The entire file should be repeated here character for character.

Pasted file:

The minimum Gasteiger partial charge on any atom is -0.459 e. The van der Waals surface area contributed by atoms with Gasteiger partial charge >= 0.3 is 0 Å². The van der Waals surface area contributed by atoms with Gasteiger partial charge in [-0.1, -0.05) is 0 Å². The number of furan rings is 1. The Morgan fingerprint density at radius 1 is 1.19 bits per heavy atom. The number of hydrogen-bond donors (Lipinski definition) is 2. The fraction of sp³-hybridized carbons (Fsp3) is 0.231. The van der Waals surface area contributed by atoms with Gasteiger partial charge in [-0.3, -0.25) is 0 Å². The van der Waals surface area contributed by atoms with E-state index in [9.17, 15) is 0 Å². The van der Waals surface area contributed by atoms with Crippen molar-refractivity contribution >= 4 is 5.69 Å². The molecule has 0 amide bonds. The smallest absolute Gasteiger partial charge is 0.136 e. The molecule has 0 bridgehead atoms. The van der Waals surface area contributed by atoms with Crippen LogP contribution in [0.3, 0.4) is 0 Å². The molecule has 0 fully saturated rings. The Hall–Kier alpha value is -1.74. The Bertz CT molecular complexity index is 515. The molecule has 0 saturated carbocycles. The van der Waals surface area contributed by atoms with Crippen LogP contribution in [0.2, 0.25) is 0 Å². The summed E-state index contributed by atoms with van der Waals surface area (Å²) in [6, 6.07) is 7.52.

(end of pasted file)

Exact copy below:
The minimum Gasteiger partial charge on any atom is -0.459 e. The van der Waals surface area contributed by atoms with Gasteiger partial charge >= 0.3 is 0 Å². The van der Waals surface area contributed by atoms with Gasteiger partial charge in [-0.1, -0.05) is 0 Å². The number of furan rings is 1. The Morgan fingerprint density at radius 1 is 1.19 bits per heavy atom. The number of hydrogen-bond donors (Lipinski definition) is 2. The fraction of sp³-hybridized carbons (Fsp3) is 0.231. The van der Waals surface area contributed by atoms with Gasteiger partial charge in [-0.3, -0.25) is 0 Å². The van der Waals surface area contributed by atoms with E-state index in [9.17, 15) is 0 Å². The van der Waals surface area contributed by atoms with Crippen molar-refractivity contribution >= 4 is 5.69 Å². The molecule has 0 amide bonds. The smallest absolute Gasteiger partial charge is 0.136 e. The molecule has 0 bridgehead atoms. The van der Waals surface area contributed by atoms with Crippen LogP contribution in [0.3, 0.4) is 0 Å². The molecule has 0 fully saturated rings. The Hall–Kier alpha value is -1.74. The Bertz CT molecular complexity index is 515. The molecule has 0 saturated carbocycles. The van der Waals surface area contributed by atoms with Crippen LogP contribution in [0.2, 0.25) is 0 Å². The summed E-state index contributed by atoms with van der Waals surface area (Å²) in [6, 6.07) is 7.52.